Thứ Hai, ngày 28 tháng 7 năm 2014

Ridge Graduate Biking Around The World


BERNARDS TWP. – It’s challenging enough to circle the globe by plane, ship, train or automobile, but Doug and Kristin Walsh plan to do it on bicycles.




The couple has already completed the first phase by peddling across North America, and later this summer plan to sail for England and journey across Europe and Asia, with a goal of returning home in early 2017.



“We’ve been talking about it for six years, really planning for two years, and roughly guessing a line around the world,” said Kristin, a 1993 graduate of Ridge High School. “There are hundreds who’ve gone around the world in bits and pieces.”


“Especially a lot of Europeans,” added Doug, her husband. “Once you start looking into it, it’s not as rare as you’d think, but it’s not commonplace.”


Along with planning, the trip requires time and resources. The Walsh’s, both 38, are not leisurely multi-millionaires – they launched the trip after leaving full-time jobs that produced enough savings to achieve their goal on a fairly frugal budget.


The former Kristin Nahm grew up on Granville Way. Her parents, Eric and Ruth Nahm, now live in Far Hills.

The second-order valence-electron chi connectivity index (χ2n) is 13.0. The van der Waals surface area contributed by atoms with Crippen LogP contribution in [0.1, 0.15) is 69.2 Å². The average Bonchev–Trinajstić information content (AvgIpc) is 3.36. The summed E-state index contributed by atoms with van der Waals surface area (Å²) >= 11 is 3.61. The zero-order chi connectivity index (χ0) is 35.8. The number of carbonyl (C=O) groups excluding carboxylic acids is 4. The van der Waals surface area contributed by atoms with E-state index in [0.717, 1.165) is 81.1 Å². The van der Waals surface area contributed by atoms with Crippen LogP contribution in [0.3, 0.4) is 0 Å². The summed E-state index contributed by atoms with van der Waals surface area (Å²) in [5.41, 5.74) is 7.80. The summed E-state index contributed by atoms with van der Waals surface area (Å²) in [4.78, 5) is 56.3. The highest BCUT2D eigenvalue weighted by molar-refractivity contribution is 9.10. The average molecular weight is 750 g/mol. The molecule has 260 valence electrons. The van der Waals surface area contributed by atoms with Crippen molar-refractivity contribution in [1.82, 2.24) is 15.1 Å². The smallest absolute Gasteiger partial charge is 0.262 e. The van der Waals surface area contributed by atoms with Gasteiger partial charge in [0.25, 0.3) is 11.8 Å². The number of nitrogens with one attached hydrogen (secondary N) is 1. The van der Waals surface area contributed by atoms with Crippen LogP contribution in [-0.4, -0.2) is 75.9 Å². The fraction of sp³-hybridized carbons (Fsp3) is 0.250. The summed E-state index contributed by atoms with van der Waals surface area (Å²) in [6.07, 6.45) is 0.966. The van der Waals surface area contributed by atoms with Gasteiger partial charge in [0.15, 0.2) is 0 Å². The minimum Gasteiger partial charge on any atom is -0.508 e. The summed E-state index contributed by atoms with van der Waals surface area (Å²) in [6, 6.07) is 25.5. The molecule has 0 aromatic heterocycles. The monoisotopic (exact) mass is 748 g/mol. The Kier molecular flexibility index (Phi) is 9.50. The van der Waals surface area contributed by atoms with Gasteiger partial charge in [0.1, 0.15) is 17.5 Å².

Doug grew up in Carteret, and met Kristin while both were attending Lafayette College in Easton, Pa. They were married two months after graduation.


They now reside in suburban Seattle, Wash. Before leaving their jobs, Doug worked in the video game industry on contracts, while Kristin worked in information technology as a program manager.


They have no children, which makes the trip idea a little easier.


Mapping A Course


The planning process has included reading web sites and blogs in which other bicyclists described their experiences.


“We picked some key points of interest,” said Kristin. “There were a couple of countries each of us wanted to go to. I really wanted to go to Morocco so we’ll take a ferry from Spain.”


Doug remarked that “originally, we wanted to go to Syria because we heard some wonderful things, but it’s a different place now.”


Some bicyclists have also enjoyed Iran, he added, but “we have American passports” and might not be welcome there.


The European phase will start in late July with the boat to England, followed by a bike trip to Scotland and back to England. From there they will take a ferry to Denmark, a bike trip through Germany, Holland, Belgium, France and Spain, a ferry to Morocco and back to Spain, and a bike trip through France, Italy and Greece.


The goal is to be in Rome on Dec. 25, said Doug. “I was raised a Catholic, and if I could spend Christmas in Rome, that would be pretty special.


“One of the neat things is that we’re really trying not to use any airplanes,” he noted. “We’re trying to stay on the (earth’s) surface.”


The couple may spend the 2014-15 winter in Greece before heading into the Asian phase. They hope to go through Turkey, Georgia, Azerbaijan and across the Caspian Sea to Kazakhstan, China, Vietnam, Cambodia, Thailand and Malaysia, all the way to Singapore.


Visas and vaccinations are another aspect of planning.


Kristin said some countries grant entry only to visitors who acquire a visa in advance. Doug said the rules are particularly strict in the former Soviet republic of Uzbekistan, where visitors must register with police to stay in a hotel.